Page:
I was then told to turn to my left and walk forwards. After a couple of steps, I suddenly saw a shimmering blue matrix wall appear before me. This is part of the HTC Vive chaperone feature, and is designed to stop you walking into real world objects or leaving the gaming area unintentionally. Coupled with the ability to have a glance at the real world, this gives you real confidence to move around the game world and keeps you safe from tripping over pets or running into walls.
The four virtual experiences were nothing short of mindblowing, and it took some time afterwards to process all we’d seen. The first demo took us deep underwater onto a sunken ship. Shoals of tiny fish swum inches from my face, flitting away as I waved my hands at them. The 3D effect here was brilliant, but the real convincer was the audio. The sense of being deep underwater was really enhanced by the atmospheric sound, especially when an enormous whale came to pay us a visit.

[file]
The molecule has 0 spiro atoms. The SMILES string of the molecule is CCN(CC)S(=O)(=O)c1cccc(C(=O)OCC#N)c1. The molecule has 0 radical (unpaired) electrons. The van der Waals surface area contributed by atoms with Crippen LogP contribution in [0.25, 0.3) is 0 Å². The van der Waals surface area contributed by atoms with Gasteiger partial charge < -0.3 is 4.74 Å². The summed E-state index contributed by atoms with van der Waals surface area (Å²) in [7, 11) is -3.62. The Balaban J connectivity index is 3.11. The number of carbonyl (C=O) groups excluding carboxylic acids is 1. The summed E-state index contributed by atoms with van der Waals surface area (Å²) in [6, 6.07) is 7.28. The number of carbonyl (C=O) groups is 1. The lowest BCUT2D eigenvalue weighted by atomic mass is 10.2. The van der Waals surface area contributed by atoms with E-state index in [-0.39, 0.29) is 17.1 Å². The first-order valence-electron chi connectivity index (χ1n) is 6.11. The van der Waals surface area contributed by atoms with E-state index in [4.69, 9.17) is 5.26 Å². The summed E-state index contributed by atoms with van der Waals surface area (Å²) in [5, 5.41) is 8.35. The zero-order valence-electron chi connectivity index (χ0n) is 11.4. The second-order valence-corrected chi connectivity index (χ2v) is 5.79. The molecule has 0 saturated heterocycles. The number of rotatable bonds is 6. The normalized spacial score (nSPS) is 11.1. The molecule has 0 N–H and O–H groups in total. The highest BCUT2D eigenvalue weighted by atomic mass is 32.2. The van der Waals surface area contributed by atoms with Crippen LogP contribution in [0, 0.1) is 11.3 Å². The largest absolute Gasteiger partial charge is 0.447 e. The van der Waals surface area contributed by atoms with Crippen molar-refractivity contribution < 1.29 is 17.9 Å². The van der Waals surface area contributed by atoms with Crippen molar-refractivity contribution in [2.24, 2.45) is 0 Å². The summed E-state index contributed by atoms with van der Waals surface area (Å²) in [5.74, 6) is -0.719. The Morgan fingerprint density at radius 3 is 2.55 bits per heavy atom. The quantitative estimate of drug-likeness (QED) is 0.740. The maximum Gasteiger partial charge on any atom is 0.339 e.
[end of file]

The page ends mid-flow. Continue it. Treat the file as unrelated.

The second demo was a lighthearted look at office life. We were presented with a series of tasks by our boss, the computer. These included making and drinking coffee, operating a computer and selecting files from a draw. Every movement we made here was perfectly intuitive. Reach towards a mug and click the trigger to pick it up. Lift it towards your mouth to drink. Finished with the mug? Throw it over the wall of your cubicle.
I got a bit fed up with the boss computer when he asked me to start firing my colleagues, so I started throwing paper darts at him, then looked under the desk and discovered a pile of donuts in the bin. Sure, they had lots of green mould on them, but they looked delicious. I finished the demo by eating them and then projectile vomiting all over the boss.
The third demo was something quite different, and really shows the potential HTC Vive has for more than games. This was an art program, and we could select our brushes, colours and so-on with our left hand, while the right allowed us to paint.